II. Habeas Review

  A. State Habeas Petition

  On July 20, 1994, Anderson filed a pro se habeas petition in California Superior Court, alleging 1) ineffective assistance of counsel; 2) judicial bias and misconduct premised upon comments made by the trial judge; and 3) failure of the trial court to hold a hearing regarding Anderson's competency to stand trial.*fn1 On July 28, 1994, the California Superior Court denied Anderson's petition on the grounds that: 1) Anderson had failed to establish an adequate factual record to support his claims of ineffective assistance of counsel; 2) the single potentially prejudicial comment made by the trial judge was insufficient to support the claim that she had committed prejudicial error; and 3) Anderson failed to establish that he was taking any psychotropic drugs at the time of his trial. People v. Anderson, No. 941301 (Cal. Super. Ct. July 28, 1994). Anderson subsequently submitted a "Motion to Amend to [sic] Writ of Habeas Corpus" in California Superior Court. By this motion, Anderson sought to amend his habeas petition to clarify that he was claiming ineffective assistance of counsel for failure to request a competency hearing; he also sought to add evidence that he was taking psychotropic drugs at the time of his trial. The California Superior Court denied the motion because the exhibit supporting the psychotropic drug claim was not authenticated, legible, or useful in establishing Anderson's contention. See Order re: Motion to Reconsider Writ of Habeas Corpus, People v. Anderson, No. 941301 (Cal. Super. Ct. Aug. 24, 1994).

  On September 12, 1994, Anderson filed a pro se habeas petition in the California Court of Appeal on the same grounds. The California Court of Appeal denied the petition without opinion on September 15, 1994. On October 11, 1994, Anderson filed a petition for review in the California Supreme Court, resubmitting the petition forms from the July 20, 1993, Superior Court habeas proceeding. The California Supreme Court denied the petition for review on the merits on November 16, 1994. In re Anderson, No. S042617 (Cal. Nov. 16, 1994).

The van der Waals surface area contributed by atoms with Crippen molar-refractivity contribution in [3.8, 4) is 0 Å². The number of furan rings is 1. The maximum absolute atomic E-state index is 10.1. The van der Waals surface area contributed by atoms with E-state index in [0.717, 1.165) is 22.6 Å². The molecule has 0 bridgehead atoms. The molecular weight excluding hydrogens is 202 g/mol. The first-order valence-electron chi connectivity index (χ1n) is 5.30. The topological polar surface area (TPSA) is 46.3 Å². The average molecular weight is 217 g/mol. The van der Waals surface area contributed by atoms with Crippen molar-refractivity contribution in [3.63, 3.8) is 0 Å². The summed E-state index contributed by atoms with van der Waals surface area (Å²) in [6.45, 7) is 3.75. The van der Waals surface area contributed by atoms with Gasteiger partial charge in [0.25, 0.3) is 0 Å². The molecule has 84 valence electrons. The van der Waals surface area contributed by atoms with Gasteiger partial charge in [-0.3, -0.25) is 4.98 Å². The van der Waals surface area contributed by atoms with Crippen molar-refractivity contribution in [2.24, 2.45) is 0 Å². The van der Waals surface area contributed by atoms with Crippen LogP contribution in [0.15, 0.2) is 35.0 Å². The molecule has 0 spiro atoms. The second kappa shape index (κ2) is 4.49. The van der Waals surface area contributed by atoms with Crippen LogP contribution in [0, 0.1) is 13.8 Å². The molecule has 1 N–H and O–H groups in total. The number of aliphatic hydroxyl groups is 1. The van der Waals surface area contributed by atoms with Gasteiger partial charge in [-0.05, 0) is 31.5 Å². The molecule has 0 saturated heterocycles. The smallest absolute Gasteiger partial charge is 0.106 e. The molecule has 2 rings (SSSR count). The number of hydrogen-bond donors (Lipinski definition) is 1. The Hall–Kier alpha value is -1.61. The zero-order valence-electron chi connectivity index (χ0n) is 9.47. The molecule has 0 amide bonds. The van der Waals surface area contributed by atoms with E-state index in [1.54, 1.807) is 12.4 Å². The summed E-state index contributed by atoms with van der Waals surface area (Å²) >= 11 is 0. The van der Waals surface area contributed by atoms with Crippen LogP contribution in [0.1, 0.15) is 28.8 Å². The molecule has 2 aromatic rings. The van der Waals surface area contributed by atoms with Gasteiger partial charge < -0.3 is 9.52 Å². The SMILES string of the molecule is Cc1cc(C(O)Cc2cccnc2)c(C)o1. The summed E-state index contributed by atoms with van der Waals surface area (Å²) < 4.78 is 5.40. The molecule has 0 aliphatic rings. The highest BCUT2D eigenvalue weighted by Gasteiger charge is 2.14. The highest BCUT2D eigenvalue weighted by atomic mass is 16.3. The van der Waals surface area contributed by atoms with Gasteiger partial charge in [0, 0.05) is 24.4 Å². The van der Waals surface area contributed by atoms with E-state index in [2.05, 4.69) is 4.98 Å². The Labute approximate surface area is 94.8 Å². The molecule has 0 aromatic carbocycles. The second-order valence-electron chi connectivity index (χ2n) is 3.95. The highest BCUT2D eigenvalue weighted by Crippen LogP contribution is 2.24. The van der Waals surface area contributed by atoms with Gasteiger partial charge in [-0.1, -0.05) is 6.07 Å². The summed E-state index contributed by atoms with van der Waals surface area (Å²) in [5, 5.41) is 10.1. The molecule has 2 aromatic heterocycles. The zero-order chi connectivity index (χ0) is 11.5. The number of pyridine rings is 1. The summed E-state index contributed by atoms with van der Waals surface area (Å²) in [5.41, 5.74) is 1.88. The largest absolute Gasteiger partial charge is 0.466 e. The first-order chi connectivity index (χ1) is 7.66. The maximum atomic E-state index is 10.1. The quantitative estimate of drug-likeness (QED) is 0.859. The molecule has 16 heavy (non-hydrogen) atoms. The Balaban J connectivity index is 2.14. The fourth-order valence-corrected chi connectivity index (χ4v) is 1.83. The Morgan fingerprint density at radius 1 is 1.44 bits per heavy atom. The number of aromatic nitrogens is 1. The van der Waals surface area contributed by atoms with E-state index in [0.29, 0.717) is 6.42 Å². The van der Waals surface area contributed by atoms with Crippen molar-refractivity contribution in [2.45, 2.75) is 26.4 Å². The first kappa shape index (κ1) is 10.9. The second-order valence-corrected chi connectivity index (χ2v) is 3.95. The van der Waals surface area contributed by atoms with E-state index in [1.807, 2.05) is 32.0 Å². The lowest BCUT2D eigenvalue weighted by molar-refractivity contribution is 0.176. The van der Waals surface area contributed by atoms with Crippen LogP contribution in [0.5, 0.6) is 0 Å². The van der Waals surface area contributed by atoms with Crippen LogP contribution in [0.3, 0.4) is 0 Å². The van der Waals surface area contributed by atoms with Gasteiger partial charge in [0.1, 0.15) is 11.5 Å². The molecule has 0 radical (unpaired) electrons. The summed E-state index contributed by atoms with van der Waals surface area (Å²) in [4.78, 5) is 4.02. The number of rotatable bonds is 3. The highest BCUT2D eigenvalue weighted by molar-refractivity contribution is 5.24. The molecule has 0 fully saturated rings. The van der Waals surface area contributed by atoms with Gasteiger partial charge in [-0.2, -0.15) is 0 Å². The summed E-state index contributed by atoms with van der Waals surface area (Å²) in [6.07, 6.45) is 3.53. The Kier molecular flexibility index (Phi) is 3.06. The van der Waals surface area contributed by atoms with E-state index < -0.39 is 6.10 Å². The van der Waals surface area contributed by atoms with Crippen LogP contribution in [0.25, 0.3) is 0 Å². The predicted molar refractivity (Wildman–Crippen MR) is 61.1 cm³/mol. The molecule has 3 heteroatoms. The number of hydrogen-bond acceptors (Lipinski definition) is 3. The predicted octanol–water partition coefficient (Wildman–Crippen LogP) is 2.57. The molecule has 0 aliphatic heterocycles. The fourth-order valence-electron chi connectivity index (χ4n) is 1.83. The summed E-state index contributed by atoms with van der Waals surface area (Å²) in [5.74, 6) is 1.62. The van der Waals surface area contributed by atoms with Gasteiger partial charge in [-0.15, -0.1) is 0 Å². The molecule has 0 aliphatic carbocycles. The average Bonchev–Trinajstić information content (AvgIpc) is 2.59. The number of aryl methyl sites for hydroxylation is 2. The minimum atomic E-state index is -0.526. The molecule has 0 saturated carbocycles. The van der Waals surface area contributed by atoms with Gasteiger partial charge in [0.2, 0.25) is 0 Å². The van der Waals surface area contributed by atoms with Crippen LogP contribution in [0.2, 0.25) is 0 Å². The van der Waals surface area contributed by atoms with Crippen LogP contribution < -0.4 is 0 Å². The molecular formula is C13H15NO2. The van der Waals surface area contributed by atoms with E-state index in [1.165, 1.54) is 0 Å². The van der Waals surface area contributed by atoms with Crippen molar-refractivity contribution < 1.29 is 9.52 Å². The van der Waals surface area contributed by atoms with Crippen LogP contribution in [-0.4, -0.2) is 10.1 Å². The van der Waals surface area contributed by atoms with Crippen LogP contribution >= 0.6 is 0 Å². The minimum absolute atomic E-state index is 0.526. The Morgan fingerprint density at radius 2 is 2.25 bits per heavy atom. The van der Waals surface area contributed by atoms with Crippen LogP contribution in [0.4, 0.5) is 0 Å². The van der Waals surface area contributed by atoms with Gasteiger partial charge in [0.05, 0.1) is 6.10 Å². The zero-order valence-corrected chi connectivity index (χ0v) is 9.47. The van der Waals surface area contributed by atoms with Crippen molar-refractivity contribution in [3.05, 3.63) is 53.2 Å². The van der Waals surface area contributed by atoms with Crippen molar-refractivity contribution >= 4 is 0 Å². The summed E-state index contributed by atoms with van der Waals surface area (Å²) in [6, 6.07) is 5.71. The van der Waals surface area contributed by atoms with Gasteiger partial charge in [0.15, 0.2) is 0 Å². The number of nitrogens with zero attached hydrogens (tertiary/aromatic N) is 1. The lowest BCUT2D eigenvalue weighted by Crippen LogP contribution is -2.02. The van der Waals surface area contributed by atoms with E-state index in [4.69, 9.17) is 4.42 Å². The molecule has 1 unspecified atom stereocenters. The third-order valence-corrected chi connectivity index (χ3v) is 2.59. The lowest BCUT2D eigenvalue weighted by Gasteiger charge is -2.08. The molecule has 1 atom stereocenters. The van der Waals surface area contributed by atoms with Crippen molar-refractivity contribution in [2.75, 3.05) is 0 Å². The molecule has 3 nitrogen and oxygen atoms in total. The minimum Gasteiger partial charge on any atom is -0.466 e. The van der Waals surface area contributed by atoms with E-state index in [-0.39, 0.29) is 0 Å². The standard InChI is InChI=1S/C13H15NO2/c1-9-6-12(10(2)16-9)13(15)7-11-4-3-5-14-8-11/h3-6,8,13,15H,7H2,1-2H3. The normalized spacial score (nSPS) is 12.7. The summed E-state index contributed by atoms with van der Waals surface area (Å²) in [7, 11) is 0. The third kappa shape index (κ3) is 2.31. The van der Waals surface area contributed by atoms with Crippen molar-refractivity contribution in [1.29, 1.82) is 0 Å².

B. Federal Habeas Petitions

  Anderson filed a petition for writ of habeas corpus in this court on December 13, 1994, stating six grounds for relief: 1) improper peremptory challenges by the prosecution; 2) failure of the court to grant severance from his co-defendant; 3) prevention of impeachment of prosecution witness; 4) ineffective assistance of counsel; 5) denial of competency hearing; and 6) bias of the trial judge. Anderson v. California, No. C 94-4267 MHP (Dec. 13, 1994). After a long delay in receiving clarification from Anderson regarding exhaustion of his claims and an administrative mixup in which Anderson filed a new petition rather than amending his then-current petition, the court dismissed Anderson's petition on April 2, 1999, for failure to exhaust two claims pursuant to Rose v. Lundy, 455 U.S. 509, 510 (1982). Those unexhausted claims were: 1) the trial court's failure to grant a motion to sever from Anderson's co-defendant, and 2) the trial court's exclusion of evidence regarding Thomas Hunt's subsequent arrest for assault in an unrelated event three months after Romero's murder.